Muslim scholars like Maulana Abul Kalam Azad, advocated a “continuous, unending process of ijtihad, interpretation according to the needs of the time” and wanted to overhaul the Madrassa system of education much like Hussain. The author Kazi Abdul Wadud honored the prophet Muhammed as “a great man,” and referred to him as “just like a light-house to the sea-voyagers” but denied that he was “omniscient” or an “all-pervading master.” Wazed Ali, another writer, observed “the arrival of a religious reformer is essential for the removal of filth from life. In Muslim society too, high-souled men appeared from time to time to remove filth and to make religion time-befitting.”[1] Do you see a pattern emerging?

Now examine some quotations from our author, Roquia Hussain:

“where there is much rigidity in religion, there is greater oppression of women”[2]

“[religious books are] nothing but man made code.” [3]

“Allah has made no distinction in the general life of male and female — both are equally bound to seek food, drink, sleep and pray five times a day.” [4]

“The opponents of female education say that women will become wanton and unruly. Fie! They call themselves Muslims and yet go against the basic tenet of Islam, which gives women an equal right to education. If men are not led astray once educated, why should women?”[5]   ***

A similar pattern emerges, no?


Rokheya Shekhawat Hossein

Well-intentioned scholars sometimes try to contextualize Roquia Hussain within the global or even western feminist movement.[6] I’ve seen her described as a “contemporary” of Mary Shelley, Charlotte Perkins Gilman, and Virginia Woolf. But in what sense are they really contemporaries? Hussain’s consciousness raising mission was extremely focused on her own social group. She wrote almost entirely in Bengali, and about issues, like purdah and zenana, which impacted the Bengali Muslim upper and middle classes. [7]  Her writing was not intended for, nor read by western audiences.

Hussain may have been more radical than most of her Bengali cohorts, but she was still firmly within their social and literary milieu. The pattern evident in her nonfiction writing is the same pattern we see in other Bengal Renaissance socio-religious reformers: Liberal reforms are advocated through appeals to religious tradition, while simultaneously jettisoning negative or outdated aspects of that same tradition. Hussein’s religion played a major role in her approach to feminism. Her opposition to purdah coexisted with her encouragement of wearing the veil.[8] She believed in universal education– so long as it was segregated by sex and included Arabic in the curriculum.[9] She believed in the earthly origins of scripture, and also in the God of the Qur’an. This is the tension, or confluence (depending on your perspective) at the heart the Bengal Renaissance.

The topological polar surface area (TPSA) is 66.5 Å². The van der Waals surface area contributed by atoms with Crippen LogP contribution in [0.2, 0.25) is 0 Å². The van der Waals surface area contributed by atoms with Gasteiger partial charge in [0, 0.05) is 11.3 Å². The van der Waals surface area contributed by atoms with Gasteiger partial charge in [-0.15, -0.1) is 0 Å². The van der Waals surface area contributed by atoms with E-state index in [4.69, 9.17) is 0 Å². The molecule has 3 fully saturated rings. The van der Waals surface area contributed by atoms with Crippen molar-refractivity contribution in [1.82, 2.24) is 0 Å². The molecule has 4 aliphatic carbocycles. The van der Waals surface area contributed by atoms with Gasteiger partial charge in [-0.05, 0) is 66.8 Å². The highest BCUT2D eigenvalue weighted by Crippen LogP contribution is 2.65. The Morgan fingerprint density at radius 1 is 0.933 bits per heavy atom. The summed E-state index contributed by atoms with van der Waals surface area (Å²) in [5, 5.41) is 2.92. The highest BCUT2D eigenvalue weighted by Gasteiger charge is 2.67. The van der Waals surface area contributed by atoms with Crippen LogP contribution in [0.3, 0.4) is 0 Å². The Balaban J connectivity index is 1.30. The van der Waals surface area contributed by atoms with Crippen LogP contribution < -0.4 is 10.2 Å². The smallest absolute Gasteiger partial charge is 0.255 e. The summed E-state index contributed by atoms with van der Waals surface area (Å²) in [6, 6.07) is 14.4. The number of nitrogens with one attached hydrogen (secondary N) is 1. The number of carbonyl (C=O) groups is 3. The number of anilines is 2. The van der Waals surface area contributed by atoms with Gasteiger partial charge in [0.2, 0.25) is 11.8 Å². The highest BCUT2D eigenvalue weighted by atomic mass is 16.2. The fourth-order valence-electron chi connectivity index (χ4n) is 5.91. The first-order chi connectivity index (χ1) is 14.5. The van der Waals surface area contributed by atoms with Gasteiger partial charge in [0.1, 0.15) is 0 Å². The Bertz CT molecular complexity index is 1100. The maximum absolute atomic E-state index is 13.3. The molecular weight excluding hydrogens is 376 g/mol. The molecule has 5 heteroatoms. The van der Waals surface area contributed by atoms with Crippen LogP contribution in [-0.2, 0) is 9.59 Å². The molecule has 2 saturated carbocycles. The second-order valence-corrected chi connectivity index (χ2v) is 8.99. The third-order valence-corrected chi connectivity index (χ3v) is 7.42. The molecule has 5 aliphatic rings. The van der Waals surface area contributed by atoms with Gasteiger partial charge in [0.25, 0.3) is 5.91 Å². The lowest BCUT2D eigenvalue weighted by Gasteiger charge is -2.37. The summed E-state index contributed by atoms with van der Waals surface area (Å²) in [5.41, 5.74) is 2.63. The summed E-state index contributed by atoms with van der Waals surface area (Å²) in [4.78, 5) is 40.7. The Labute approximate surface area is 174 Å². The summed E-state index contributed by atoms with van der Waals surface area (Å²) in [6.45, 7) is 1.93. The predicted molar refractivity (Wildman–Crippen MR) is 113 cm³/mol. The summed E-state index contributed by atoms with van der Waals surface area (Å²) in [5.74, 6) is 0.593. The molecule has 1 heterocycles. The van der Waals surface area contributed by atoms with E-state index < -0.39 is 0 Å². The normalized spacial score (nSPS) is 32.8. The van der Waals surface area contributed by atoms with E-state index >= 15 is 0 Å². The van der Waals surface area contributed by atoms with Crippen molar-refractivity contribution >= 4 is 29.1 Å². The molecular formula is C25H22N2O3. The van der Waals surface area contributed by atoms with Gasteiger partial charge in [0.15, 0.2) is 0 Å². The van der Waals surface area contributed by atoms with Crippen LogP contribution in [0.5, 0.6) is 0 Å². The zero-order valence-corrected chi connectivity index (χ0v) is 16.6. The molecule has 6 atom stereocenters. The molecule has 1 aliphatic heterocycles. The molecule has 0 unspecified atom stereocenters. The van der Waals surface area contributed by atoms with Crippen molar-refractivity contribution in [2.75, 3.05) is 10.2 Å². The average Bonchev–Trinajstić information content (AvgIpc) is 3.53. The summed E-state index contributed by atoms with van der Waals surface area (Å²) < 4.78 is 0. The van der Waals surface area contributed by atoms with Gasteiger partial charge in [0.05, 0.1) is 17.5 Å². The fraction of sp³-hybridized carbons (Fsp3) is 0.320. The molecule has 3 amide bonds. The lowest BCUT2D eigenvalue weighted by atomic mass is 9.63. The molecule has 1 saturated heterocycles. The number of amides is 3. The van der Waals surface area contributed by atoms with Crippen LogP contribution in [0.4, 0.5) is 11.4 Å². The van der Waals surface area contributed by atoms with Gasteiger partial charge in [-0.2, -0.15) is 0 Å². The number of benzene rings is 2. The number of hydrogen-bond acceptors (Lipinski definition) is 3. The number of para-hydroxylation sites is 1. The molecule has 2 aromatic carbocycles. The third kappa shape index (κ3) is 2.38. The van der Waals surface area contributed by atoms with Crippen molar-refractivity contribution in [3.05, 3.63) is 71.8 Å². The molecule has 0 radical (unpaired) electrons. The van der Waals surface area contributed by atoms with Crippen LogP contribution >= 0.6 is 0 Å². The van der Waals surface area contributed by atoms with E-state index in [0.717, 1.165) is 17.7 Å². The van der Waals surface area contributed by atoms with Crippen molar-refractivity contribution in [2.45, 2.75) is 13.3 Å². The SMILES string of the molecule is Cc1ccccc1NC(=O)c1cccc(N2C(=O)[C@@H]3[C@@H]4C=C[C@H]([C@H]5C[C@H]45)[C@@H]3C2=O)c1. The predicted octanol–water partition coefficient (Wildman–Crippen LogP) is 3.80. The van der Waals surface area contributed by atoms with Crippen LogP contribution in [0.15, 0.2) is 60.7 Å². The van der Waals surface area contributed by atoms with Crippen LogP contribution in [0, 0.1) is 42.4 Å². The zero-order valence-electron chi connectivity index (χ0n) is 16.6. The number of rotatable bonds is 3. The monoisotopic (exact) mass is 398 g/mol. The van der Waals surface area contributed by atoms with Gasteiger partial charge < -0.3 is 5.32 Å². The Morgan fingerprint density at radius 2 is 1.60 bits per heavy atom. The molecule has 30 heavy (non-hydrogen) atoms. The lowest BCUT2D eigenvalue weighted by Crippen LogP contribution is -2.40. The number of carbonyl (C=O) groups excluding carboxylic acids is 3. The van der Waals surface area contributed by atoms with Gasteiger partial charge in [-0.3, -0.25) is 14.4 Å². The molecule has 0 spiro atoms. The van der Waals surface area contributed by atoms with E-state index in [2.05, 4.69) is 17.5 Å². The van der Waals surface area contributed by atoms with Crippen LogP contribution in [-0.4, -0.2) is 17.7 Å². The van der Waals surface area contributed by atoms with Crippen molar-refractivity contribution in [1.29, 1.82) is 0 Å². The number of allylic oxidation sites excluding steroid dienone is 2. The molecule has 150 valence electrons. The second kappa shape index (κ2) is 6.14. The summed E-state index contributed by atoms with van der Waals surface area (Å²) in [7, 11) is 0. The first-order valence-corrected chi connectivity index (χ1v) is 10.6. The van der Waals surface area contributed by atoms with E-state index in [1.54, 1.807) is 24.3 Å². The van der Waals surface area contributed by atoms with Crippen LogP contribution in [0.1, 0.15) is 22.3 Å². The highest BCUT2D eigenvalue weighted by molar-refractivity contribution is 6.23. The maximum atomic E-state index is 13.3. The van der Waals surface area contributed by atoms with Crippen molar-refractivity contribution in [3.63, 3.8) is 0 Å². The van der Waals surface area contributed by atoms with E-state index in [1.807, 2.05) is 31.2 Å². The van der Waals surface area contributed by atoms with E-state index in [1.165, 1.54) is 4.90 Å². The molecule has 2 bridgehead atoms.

Other cool Bengal Renaissance stuff:

Complete works of Rabindranath Tagore (Bengali) (English)

Paintings by Abanindranath Tagore 

“The Renaissance in India” a collection of essays by Sri Aurobindo (PDF direct download link)

The Torch Bearers of Indian Renissance,” a PDF detailing the scientific and mathematical minds of the Bengal Renissance


* This is an amalgam definition from,, and wiktionary. I include it because I think the name “Sultana” was intentionally chosen for it’s mixed connotations in regards to female power.

** Call me a colonial apologist but… I think its obvious that the British colonial presence in Calcutta (the capital of British India until 1911) had something to do with the Bengal renaissance, particularly in the contribution of what we conceive of as “modern” ideas. Calcutta received contact with the west earlier, and more strongly than the rest of India. British critiques of Indian culture, classical liberalism, the English language, British artistic and literary techniques, the presence of a colonial hegemon to inspire nationalist reactions– These are all indispensable parts of the Bengal Renaissance. This is not to credit the Bengal Renaissance to the British, but merely to observe that cultural diffusion and the importation of new ideas from abroad has a destabilizing, influence on existing cultural patterns.

*** In Sultana’s Dream when Sultana asks Sister Sara about religion, this is what occurs “What is your religion, may I ask?’

‘Our religion is based on Love and Truth. It is our religious duty to love one another and to be absolutely truthful.”